Notwithstanding this precaution, after-dark missions undertaken by the crews of these patently outdated aircraft were particularly hazardous for Russia’s changeable weather conditions. Sudden storms or unpredictable cloud cover obscuring the moon could be deadly, and disorientation, even on clear nights, was common. Pilots needed to be highly skilled and just as lucky to survive. But their perilous sorties paid off in handsome dividends, as untold numbers of Soviet warplanes parked in the open were destroyed wherever the NSGr. 11 (est) was stationed. Other victims included trucks, ammunition dumps, fuel storage areas, repair depots, locomotives, railroad stations, and troop concentrations.
Because such operations were conducted at night, the extent of their effectiveness was difficult to ascertain, but it was clearly felt on the battlefield. Success led to the creation of another Storkampfstafel, which came as quite a surprise to the Estonians. In December 1943, the 1. Ostfliegerstafel (russisch) was formed entirely of Russian volunteers. Their duties were identical to those of the other Nachtschlachtgruppen, and they flew the same Arados and Gothas, with a singular addition of the Polikarpov U-2. This was the aircraft that had introduced the very concept of aerial night harassment shortly after the start of Operation Barbarossa.
The rickety Ndhmaschine, or “Sewing Machine;’ as the Germans called it, buzzed their positions in the dead of night, keeping them from their rest and fraying their nerves already worn thin by stressful combat conditions. A U-2 typically came in less than 50 feet above the ground, made a steep climb just before the enemy camp, then leveled off and cut its engine to glide in on the target. All that the sleep-deprived Germans could do was listen to the ghostly whistling of the wind in the biplane’s wire bracing, as prelude to an explosion. After the intruders dropped their bombs, they gunned the engine and sped away, usually with impunity. They caused rare material damage almost entirely by chance, but their impact on the invaders’ mental well-being was significant.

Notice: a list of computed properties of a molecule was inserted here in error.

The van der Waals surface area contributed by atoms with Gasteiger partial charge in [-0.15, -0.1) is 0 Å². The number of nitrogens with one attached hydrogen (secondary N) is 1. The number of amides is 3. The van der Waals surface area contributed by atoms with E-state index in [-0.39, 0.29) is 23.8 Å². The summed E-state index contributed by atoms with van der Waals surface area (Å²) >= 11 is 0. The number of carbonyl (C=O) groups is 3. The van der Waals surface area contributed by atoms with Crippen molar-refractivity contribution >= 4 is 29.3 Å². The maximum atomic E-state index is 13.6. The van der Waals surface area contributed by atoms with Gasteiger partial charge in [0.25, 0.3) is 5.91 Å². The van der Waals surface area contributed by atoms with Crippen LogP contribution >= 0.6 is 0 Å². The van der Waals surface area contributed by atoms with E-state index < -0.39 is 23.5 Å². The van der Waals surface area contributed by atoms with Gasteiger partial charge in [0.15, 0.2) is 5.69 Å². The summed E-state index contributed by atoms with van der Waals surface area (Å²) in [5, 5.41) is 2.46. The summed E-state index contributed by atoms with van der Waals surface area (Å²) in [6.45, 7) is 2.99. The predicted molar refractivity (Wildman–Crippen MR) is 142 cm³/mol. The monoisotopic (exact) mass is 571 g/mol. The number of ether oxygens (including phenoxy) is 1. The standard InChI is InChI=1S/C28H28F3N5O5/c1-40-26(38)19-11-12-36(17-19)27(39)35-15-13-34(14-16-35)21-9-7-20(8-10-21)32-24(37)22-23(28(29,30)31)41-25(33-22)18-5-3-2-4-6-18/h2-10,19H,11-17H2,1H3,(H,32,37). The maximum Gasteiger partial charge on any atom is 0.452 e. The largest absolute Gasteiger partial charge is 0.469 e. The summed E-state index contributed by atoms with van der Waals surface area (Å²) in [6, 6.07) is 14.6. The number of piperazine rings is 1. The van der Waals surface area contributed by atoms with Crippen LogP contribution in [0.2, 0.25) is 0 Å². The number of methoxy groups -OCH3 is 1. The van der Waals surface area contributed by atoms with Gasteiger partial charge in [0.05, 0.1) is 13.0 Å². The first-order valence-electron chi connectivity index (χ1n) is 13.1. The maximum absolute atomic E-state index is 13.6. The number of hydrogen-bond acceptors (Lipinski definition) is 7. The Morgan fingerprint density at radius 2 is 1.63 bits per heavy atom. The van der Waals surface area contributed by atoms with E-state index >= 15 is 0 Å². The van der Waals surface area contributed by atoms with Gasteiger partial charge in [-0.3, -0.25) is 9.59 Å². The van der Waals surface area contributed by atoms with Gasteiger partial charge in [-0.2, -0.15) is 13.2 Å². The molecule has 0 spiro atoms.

What made such raids all the more vexing was that they were carried out by women. Pilots, even ground crews of the Red Army Air Force’s 588th Night Bomber Regiment, were exclusively female, and cursed by their opponents as Nachthexen. Among the most notorious of these “Night Witches” were Nadya Popova and Katya Ryabova, who successfully completed 18 harassment sorties in just one night. Strangely, the U-2, of 1927 vintage, was virtually impervious to state-of-the-art Luftwaffe fighters or even flak. Cruising at just 68 mph, the little “Sewing Machine” was hard to shoot with a 379-mph Messerschmitt Bf-109G because the target was in and out of firing range within seconds. The Ndhmaschine could also absorb tremendous punishment due to its few vital parts, and its Shvetsov M-11D five-cylinder radial engine was very small.
Moreover, the “Night Witches” flew not only after dark, but at treetop level, rendering interception additionally difficult. Reliable and easy to operate, the Polikarpov U-2 first proved its versatility in agriculture, earning it the nickname Kukuruznik. During the “corn duster’s” military career, it supplied partisans behind the frontlines. In addition to its role as a night-attack aircraft, variants were fitted with sledges or floats, while others could be armed with 265 pounds of bombs and four RS-82 rockets. An air-ambulance version carried a physician, two covered containers for wounded men on stretchers slung under the lower wings, plus provision for two more patients able to sit upright in the fuselage. A later Kukuruznik, the Po-2GN, was known as the “Voice from the Sky” for its powerful loudspeakers that shouted Communist propaganda at Axis troops. With over 40,000 U-2s manufactured between 1929 and 1959, it was the most numerous biplane in aviation history and second only to the more than 43,000 American Cessna 172s as the most mass produced aircraft of all time.